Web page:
By Alethea Wiesner, PRBN Staff Writer
“Do you want me to tell you about the dusty roads, and the fields, and the totally destroyed villages lying like a pile of broken stone and rubble? With the wheat fields with bodies of German and Canadian soldiers lying motionless, like cordwood logs, and the stench of battle that goes with it?”
Harold Preston Roberts reads the notation from his diary quietly. He pauses a moment, then continues.
“This was the first sight of the real war, this was just outside of Baron, a village completely destroyed by the shelling of the Germans and the Canadians, bombing and artillery. The infantry had a close quarter battle with the German division, and the German Tiger tanks that were dug in so they could mow down any troops advancing through the fields.
“And by sheer guts and determination, some made it through that hell and won the day. For even after then, we knew there was still a long way to go…”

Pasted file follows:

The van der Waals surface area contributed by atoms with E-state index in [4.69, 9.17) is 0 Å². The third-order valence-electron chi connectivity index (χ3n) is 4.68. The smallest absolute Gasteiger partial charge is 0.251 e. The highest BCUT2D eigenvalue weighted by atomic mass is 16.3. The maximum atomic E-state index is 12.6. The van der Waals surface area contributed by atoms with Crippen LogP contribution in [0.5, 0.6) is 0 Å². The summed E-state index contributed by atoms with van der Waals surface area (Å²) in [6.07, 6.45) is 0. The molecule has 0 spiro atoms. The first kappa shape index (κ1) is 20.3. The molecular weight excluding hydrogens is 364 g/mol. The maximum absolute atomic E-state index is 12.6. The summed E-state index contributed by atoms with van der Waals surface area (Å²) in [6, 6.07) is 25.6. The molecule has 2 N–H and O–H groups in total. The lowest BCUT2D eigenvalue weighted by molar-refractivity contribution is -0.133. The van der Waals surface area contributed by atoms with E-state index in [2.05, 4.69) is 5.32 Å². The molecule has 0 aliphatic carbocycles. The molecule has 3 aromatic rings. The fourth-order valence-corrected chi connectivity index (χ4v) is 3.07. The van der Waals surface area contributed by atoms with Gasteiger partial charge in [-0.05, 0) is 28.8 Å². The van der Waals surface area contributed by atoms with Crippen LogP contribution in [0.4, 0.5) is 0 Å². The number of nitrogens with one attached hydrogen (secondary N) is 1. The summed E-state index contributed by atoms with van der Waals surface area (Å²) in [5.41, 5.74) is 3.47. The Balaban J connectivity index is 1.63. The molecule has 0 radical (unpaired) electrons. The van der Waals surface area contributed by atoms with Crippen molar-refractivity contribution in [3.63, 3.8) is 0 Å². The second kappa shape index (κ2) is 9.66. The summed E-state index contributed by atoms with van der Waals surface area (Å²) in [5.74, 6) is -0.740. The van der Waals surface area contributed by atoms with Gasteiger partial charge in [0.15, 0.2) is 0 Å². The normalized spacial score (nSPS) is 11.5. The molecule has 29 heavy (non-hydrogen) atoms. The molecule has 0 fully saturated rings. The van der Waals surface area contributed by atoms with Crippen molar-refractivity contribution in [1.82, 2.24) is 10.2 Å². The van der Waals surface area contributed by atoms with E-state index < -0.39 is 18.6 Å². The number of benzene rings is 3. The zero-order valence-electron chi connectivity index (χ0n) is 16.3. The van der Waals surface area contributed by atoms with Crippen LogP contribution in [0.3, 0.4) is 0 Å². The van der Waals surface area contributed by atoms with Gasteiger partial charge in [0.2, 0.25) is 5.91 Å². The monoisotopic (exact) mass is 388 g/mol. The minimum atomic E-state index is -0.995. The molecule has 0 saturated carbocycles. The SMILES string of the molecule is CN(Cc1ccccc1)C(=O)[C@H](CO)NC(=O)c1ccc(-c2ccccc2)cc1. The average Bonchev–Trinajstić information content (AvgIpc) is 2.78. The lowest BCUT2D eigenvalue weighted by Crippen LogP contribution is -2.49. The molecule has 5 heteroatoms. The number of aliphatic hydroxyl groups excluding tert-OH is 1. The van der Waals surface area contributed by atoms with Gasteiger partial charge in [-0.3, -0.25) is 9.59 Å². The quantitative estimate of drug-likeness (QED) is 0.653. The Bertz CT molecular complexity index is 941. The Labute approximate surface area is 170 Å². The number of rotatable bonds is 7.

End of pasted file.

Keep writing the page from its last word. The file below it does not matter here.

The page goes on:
Harold puts down his notes, taken from a pocket-sized diary he carried through Europe during the war, its brown cover battered and worn. This is only part of it — the first half stolen from a hotel room in Holland when he went back to visit on the 50th anniversary of the liberation of Holland.
The pencil marks have faded with time and are only faintly legible, but the few brief notes jotted in ink are clear. Soldiers weren’t supposed to carry diaries because that’s information given to the enemy if you’re captured, Harold said, so his notes are sketchy.
“That was just to remind me what day it happened and where it was. I knew the rest” he said, pointing to the few lines scribbled each day.